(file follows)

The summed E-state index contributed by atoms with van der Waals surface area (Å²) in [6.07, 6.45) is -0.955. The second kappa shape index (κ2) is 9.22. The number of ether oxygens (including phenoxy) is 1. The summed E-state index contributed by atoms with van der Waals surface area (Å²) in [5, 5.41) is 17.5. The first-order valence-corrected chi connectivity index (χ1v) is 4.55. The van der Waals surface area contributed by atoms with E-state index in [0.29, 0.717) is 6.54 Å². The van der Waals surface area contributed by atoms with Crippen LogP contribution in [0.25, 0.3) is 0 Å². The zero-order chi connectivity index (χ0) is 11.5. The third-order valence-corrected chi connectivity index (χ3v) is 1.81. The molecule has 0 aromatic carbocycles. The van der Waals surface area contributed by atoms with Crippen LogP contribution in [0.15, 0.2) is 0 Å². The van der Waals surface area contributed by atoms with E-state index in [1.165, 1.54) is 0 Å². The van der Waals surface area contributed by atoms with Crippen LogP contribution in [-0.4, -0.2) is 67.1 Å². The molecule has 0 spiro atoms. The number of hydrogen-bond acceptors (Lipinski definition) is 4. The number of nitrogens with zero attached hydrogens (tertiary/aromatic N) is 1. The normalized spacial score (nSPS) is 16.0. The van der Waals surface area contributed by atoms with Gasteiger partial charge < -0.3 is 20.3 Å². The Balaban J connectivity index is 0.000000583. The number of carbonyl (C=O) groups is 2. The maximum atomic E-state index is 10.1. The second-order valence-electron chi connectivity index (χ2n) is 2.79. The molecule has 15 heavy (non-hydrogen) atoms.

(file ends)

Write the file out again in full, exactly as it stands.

The summed E-state index contributed by atoms with van der Waals surface area (Å²) in [6.07, 6.45) is -0.955. The second kappa shape index (κ2) is 9.22. The number of ether oxygens (including phenoxy) is 1. The summed E-state index contributed by atoms with van der Waals surface area (Å²) in [5, 5.41) is 17.5. The first-order valence-corrected chi connectivity index (χ1v) is 4.55. The van der Waals surface area contributed by atoms with E-state index in [0.29, 0.717) is 6.54 Å². The van der Waals surface area contributed by atoms with Crippen LogP contribution in [0.25, 0.3) is 0 Å². The zero-order chi connectivity index (χ0) is 11.5. The third-order valence-corrected chi connectivity index (χ3v) is 1.81. The molecule has 0 aromatic carbocycles. The van der Waals surface area contributed by atoms with Crippen LogP contribution in [0.15, 0.2) is 0 Å². The van der Waals surface area contributed by atoms with E-state index in [1.165, 1.54) is 0 Å². The van der Waals surface area contributed by atoms with Crippen LogP contribution in [-0.4, -0.2) is 67.1 Å². The molecule has 0 spiro atoms. The number of hydrogen-bond acceptors (Lipinski definition) is 4. The number of nitrogens with zero attached hydrogens (tertiary/aromatic N) is 1. The normalized spacial score (nSPS) is 16.0. The van der Waals surface area contributed by atoms with Gasteiger partial charge < -0.3 is 20.3 Å². The Balaban J connectivity index is 0.000000583. The number of carbonyl (C=O) groups is 2. The maximum atomic E-state index is 10.1. The second-order valence-electron chi connectivity index (χ2n) is 2.79. The molecule has 15 heavy (non-hydrogen) atoms.